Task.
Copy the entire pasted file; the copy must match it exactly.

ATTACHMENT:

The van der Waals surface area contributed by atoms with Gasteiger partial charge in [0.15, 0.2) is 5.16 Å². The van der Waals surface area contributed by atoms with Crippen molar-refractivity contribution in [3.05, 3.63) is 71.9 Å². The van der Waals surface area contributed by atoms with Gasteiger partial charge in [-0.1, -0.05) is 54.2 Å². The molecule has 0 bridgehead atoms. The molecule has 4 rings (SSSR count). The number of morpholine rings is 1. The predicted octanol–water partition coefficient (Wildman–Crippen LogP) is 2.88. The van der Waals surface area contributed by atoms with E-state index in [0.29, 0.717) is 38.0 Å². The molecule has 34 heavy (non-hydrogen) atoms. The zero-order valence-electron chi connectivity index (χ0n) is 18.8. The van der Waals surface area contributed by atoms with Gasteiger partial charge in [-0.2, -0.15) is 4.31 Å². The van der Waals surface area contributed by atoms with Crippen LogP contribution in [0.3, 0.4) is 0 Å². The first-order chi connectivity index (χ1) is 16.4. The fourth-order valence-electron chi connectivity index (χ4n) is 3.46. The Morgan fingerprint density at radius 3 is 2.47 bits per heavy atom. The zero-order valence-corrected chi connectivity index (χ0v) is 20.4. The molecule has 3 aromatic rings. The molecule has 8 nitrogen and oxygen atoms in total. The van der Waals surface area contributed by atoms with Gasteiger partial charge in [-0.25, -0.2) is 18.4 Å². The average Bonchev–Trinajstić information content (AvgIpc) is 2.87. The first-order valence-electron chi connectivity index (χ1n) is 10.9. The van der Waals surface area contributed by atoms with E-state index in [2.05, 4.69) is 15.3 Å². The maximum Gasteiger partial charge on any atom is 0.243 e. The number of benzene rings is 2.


The van der Waals surface area contributed by atoms with Gasteiger partial charge in [0.15, 0.2) is 5.16 Å². The van der Waals surface area contributed by atoms with Crippen molar-refractivity contribution in [3.05, 3.63) is 71.9 Å². The van der Waals surface area contributed by atoms with Gasteiger partial charge in [-0.1, -0.05) is 54.2 Å². The molecule has 0 bridgehead atoms. The molecule has 4 rings (SSSR count). The number of morpholine rings is 1. The predicted octanol–water partition coefficient (Wildman–Crippen LogP) is 2.88. The van der Waals surface area contributed by atoms with E-state index in [0.29, 0.717) is 38.0 Å². The molecule has 34 heavy (non-hydrogen) atoms. The zero-order valence-electron chi connectivity index (χ0n) is 18.8. The van der Waals surface area contributed by atoms with Gasteiger partial charge in [-0.2, -0.15) is 4.31 Å². The van der Waals surface area contributed by atoms with Crippen LogP contribution in [0.3, 0.4) is 0 Å². The first-order chi connectivity index (χ1) is 16.4. The fourth-order valence-electron chi connectivity index (χ4n) is 3.46. The Morgan fingerprint density at radius 3 is 2.47 bits per heavy atom. The zero-order valence-corrected chi connectivity index (χ0v) is 20.4. The molecule has 3 aromatic rings. The molecule has 8 nitrogen and oxygen atoms in total. The van der Waals surface area contributed by atoms with Gasteiger partial charge in [-0.25, -0.2) is 18.4 Å². The average Bonchev–Trinajstić information content (AvgIpc) is 2.87. The first-order valence-electron chi connectivity index (χ1n) is 10.9. The van der Waals surface area contributed by atoms with E-state index in [2.05, 4.69) is 15.3 Å². The maximum Gasteiger partial charge on any atom is 0.243 e. The number of benzene rings is 2.